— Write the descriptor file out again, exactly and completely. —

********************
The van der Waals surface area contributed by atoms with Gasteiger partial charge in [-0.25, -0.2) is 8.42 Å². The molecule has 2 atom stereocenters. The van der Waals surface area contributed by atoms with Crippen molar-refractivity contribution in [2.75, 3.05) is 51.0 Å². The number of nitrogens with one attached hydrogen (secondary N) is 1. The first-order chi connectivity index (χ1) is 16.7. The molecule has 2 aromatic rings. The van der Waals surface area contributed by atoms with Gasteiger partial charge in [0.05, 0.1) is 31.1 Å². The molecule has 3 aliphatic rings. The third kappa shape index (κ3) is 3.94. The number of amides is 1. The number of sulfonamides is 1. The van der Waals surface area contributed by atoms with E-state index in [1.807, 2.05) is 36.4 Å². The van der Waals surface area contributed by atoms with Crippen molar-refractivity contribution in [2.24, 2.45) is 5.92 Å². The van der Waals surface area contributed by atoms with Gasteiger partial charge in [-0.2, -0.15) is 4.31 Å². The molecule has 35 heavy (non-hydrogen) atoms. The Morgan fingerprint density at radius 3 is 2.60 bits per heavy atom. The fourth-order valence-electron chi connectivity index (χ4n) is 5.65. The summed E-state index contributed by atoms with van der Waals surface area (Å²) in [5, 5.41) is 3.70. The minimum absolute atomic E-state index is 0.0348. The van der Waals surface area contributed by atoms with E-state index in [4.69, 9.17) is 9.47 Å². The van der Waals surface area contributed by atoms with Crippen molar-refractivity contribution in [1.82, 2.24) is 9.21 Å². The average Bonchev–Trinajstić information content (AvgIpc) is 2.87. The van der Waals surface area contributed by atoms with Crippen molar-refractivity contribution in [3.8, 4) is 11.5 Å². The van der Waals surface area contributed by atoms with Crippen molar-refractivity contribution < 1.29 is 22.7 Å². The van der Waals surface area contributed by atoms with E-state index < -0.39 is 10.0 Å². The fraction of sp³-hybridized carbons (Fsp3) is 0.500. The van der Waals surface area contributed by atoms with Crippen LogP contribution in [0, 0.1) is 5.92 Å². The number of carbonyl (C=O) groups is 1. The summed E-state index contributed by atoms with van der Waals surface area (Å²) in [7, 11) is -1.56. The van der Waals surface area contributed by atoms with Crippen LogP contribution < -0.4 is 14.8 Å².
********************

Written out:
The van der Waals surface area contributed by atoms with Gasteiger partial charge in [-0.25, -0.2) is 8.42 Å². The molecule has 2 atom stereocenters. The van der Waals surface area contributed by atoms with Crippen molar-refractivity contribution in [2.75, 3.05) is 51.0 Å². The number of nitrogens with one attached hydrogen (secondary N) is 1. The first-order chi connectivity index (χ1) is 16.7. The molecule has 2 aromatic rings. The van der Waals surface area contributed by atoms with Gasteiger partial charge in [0.05, 0.1) is 31.1 Å². The molecule has 3 aliphatic rings. The third kappa shape index (κ3) is 3.94. The number of amides is 1. The number of sulfonamides is 1. The van der Waals surface area contributed by atoms with E-state index in [1.807, 2.05) is 36.4 Å². The van der Waals surface area contributed by atoms with Crippen molar-refractivity contribution in [2.24, 2.45) is 5.92 Å². The van der Waals surface area contributed by atoms with Gasteiger partial charge in [-0.2, -0.15) is 4.31 Å². The molecule has 35 heavy (non-hydrogen) atoms. The Morgan fingerprint density at radius 3 is 2.60 bits per heavy atom. The fourth-order valence-electron chi connectivity index (χ4n) is 5.65. The summed E-state index contributed by atoms with van der Waals surface area (Å²) in [5, 5.41) is 3.70. The minimum absolute atomic E-state index is 0.0348. The van der Waals surface area contributed by atoms with E-state index in [4.69, 9.17) is 9.47 Å². The van der Waals surface area contributed by atoms with Crippen molar-refractivity contribution in [1.82, 2.24) is 9.21 Å². The average Bonchev–Trinajstić information content (AvgIpc) is 2.87. The van der Waals surface area contributed by atoms with Crippen molar-refractivity contribution in [3.8, 4) is 11.5 Å². The van der Waals surface area contributed by atoms with Crippen molar-refractivity contribution < 1.29 is 22.7 Å². The van der Waals surface area contributed by atoms with E-state index < -0.39 is 10.0 Å². The fraction of sp³-hybridized carbons (Fsp3) is 0.500. The van der Waals surface area contributed by atoms with Crippen LogP contribution in [0, 0.1) is 5.92 Å². The number of carbonyl (C=O) groups is 1. The summed E-state index contributed by atoms with van der Waals surface area (Å²) in [7, 11) is -1.56. The van der Waals surface area contributed by atoms with Crippen LogP contribution < -0.4 is 14.8 Å².